Helping small businesses grow

World Vision's ARISE project supports small businesses in developing countries so they can help drive their local economies.

This project funded by the Australian Government through

The role of small businesses

In high-income economies like Australia’s, small and medium enterprises (SMEs) play a significant role. According to the Australian Bureau of Statistics, they account for 95 percent of Australia’s trading businesses. They employ 70 percent of our workforce and account for almost half of GDP (gross domestic product).

The picture is very different in developing countries. Research by Harvard University’s Centre for International Development shows that SMEs in low-income countries employ on average only 30 percent of the workforce and contribute approximately 17 percent to GDP.

A major factor restricting these SMEs is lack of access to suitable finance. Many have outgrown microfinance but are unable to get loans from traditional banks. The credit gap in this “missing middle” is estimated at over one trillion US dollars (International Finance Corporation, 2011). 

Ultimately, this reduces their considerable potential to drive economic development and help their communities overcome poverty. 


World Vision's ARISE project

Our ARISE (Agricultural and Rural Investments in Social Enterprises) project helps fill the credit gap by giving loans to SMEs that couldn’t otherwise access finance.

As well as providing loans through VisionFund, World Vision’s microfinance arm, it offers ongoing support from locally-based business advisors. All interest earned on the loans is reinvested into the project to assist more businesses.

Supported by the Australian Department of Foreign Affairs and Trade, we’re currently piloting the project in Sri Lanka and looking to expand into South East Asia. We’re targeting agricultural SMEs with potential to grow – particularly those led by or employing women, youth and other marginalised people living in poverty.  

The ARISE project – Janaki's story

See how World Vision's ARISE project in Sri Lanka is helping entrepreneurs who have outgrown microfinance, but can't yet access loans from traditional finance institutions. For businesswoman Janaki, ARISE gave her the opportunity to continue expanding her brush-making business, with positive flow-on effects for the rest of her community.

How ARISE boosted Janaki’s business

Janaki had several failed ventures in the past. But with support from the ARISE project, she now runs a successful business employing 35 people.

From a factory in her parents’ backyard, Janaki and her staff make brushes from coconut husks. She started with one supplier, but he could only give her a limited amount to work with each week.

“I realised if I bought the materials on my own I would make a much better profit,” she said. “So I needed to take a loan to continue my business forward.”

But without formal credit history, most banks would view her as too high risk.

In June 2016, Janaki received an ARISE loan of Rs$600,000 (AUD$5,400). She used it to buy a cutting machine and a brush polishing machine. The rest she used as operating capital, buying a large stock of husk from local producers and employing 10 more people.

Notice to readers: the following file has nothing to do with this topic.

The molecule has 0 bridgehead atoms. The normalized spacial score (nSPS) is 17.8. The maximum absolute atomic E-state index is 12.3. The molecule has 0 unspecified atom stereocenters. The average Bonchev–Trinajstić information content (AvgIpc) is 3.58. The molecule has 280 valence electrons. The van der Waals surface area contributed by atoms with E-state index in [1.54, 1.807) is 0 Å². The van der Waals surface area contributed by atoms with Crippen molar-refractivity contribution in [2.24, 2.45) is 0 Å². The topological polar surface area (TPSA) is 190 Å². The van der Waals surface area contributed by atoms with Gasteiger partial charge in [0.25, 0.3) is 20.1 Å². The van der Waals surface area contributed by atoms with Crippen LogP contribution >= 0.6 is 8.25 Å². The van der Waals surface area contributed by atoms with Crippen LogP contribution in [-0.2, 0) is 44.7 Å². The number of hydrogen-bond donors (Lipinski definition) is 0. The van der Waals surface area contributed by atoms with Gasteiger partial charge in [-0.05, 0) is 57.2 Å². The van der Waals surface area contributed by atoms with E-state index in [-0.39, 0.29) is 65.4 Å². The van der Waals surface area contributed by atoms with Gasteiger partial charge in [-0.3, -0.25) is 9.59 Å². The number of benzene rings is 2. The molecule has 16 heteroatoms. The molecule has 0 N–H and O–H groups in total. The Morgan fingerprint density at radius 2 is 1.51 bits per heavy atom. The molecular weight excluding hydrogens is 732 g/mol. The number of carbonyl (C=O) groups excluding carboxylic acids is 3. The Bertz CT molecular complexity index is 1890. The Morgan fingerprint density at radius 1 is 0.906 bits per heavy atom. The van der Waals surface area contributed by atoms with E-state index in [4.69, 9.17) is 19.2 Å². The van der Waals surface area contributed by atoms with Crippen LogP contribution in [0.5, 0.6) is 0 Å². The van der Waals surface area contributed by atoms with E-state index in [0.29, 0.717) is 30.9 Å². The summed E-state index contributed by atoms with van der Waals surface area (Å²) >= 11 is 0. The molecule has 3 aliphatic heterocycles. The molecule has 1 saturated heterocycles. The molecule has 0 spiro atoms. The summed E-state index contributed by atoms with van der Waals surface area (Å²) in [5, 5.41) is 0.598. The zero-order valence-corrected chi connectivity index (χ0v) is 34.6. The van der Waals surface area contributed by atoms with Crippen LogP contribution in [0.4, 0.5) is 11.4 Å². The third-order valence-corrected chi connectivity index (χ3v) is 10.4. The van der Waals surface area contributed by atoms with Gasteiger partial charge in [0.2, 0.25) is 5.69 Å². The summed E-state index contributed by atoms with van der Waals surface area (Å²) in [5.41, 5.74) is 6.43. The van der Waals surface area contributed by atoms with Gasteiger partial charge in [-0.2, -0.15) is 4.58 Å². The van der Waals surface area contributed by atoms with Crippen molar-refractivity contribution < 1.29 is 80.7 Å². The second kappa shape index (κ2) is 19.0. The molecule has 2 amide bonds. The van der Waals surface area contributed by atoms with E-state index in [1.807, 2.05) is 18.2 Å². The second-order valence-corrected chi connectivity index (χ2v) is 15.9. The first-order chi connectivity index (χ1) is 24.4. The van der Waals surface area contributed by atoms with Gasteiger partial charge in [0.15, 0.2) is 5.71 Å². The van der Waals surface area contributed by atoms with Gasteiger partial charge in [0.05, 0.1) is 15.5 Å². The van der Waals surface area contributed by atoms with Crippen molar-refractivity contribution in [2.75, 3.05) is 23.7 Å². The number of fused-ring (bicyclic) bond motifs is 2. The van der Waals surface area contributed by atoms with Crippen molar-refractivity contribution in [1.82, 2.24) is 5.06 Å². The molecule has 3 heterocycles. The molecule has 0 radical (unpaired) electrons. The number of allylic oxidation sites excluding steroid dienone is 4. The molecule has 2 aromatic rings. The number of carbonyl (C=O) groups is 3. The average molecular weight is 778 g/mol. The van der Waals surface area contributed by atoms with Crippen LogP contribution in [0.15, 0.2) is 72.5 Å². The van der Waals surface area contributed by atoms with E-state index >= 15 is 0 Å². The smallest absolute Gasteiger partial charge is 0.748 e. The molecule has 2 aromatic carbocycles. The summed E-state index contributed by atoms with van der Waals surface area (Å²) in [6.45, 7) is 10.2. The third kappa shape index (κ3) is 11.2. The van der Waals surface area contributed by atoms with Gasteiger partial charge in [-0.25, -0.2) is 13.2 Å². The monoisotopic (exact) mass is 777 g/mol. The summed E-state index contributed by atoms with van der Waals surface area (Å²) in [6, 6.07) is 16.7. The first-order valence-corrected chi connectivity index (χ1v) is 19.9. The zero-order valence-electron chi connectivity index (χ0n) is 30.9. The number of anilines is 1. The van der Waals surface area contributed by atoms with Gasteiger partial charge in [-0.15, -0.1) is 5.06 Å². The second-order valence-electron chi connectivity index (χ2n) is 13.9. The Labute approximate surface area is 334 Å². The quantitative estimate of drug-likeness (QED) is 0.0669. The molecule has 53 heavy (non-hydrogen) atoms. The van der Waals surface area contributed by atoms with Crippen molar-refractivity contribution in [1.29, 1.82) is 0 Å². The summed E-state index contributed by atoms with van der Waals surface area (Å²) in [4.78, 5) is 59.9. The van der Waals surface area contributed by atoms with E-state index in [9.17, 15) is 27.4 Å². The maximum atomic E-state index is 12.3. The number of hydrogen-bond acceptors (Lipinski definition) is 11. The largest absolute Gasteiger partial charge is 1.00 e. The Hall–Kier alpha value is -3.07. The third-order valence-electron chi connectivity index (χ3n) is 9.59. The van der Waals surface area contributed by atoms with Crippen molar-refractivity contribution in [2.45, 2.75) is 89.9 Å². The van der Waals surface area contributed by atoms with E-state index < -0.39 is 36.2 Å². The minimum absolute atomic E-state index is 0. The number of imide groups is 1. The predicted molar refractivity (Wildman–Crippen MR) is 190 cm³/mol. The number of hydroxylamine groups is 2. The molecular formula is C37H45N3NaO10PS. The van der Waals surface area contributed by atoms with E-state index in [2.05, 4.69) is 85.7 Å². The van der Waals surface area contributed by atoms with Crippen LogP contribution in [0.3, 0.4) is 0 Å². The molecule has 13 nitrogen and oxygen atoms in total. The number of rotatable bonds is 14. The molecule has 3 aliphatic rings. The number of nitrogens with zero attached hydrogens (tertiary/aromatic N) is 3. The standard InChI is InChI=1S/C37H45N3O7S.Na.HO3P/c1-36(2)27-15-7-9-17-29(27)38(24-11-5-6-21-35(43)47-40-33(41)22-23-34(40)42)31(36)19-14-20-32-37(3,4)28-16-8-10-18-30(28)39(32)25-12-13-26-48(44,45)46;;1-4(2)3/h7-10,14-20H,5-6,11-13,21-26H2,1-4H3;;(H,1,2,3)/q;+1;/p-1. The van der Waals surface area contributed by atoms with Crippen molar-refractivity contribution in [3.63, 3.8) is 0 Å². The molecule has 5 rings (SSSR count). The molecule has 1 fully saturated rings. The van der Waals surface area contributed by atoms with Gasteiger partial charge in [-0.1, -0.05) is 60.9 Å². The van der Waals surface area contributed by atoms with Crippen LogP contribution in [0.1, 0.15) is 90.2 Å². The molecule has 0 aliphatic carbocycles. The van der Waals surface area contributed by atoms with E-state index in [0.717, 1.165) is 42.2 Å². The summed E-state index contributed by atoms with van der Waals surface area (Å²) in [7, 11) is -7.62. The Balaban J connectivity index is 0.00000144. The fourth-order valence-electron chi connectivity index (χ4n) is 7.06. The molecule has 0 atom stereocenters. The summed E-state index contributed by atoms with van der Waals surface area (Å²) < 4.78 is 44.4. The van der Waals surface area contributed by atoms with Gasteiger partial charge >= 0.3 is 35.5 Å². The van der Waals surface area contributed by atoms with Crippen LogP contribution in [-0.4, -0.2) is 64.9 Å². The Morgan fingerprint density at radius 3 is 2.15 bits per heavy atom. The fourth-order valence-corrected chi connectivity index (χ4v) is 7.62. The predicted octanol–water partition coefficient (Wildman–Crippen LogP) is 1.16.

Now, Janaki’s brushes are exported internationally. And the project’s ongoing business coaching has encouraged her to expand even further. This includes into value-adding activities like fitting the brush handles, which is currently done elsewhere, and making other products like doormats.

Janaki's business in numbers: before and after the loan

10

new employees

with all staff receiving higher wages compared to before Janaki's loan.

100,000

brushes every month

compared to a previous monthly production of 40,000.

US$688

monthly profit

compared to US$172 previously.

Small businesses benefit the wider community

By helping Janaki expand her business, ARISE has had positive flow-on effects for the rest of her community.

Because Janaki pays her employees for the number of brushes they make, the large rise in monthly output has increased their incomes.

Of the 35 employees, 25 are local women. A single woman herself, Janaki strongly believes that women should be able to earn their own incomes.

She also offers her employees work flexibility and training. Last year, as a reward for good work, she took them all on a day trip to the beach.

Janaki is proud of her achievements and the fact that her family and neighbours don’t have to look elsewhere for work – in neighbouring countries or even further afield. “Knowing that people in my community can earn something and provide for their families makes me very happy,” she says. 

Her vision to continue expanding should provide the community with more job opportunities. And even beyond her own staff, Janaki’s business raises incomes by increasing demand for local materials from coconut producers.  

“Some people look at me as a woman and think I’m too small to do something like this,” Janaki says. “But no matter what I will continue with this business.”

The ARISE project's impact so far

50

entrepreneurs

like Janaki have received loans totalling US$251,724, and 970 jobs have been supported.

1/2

of all loan recipients

are women, helping to improve their socio-economic standing.

800

people

have received business training, helping them lead their communities out of poverty.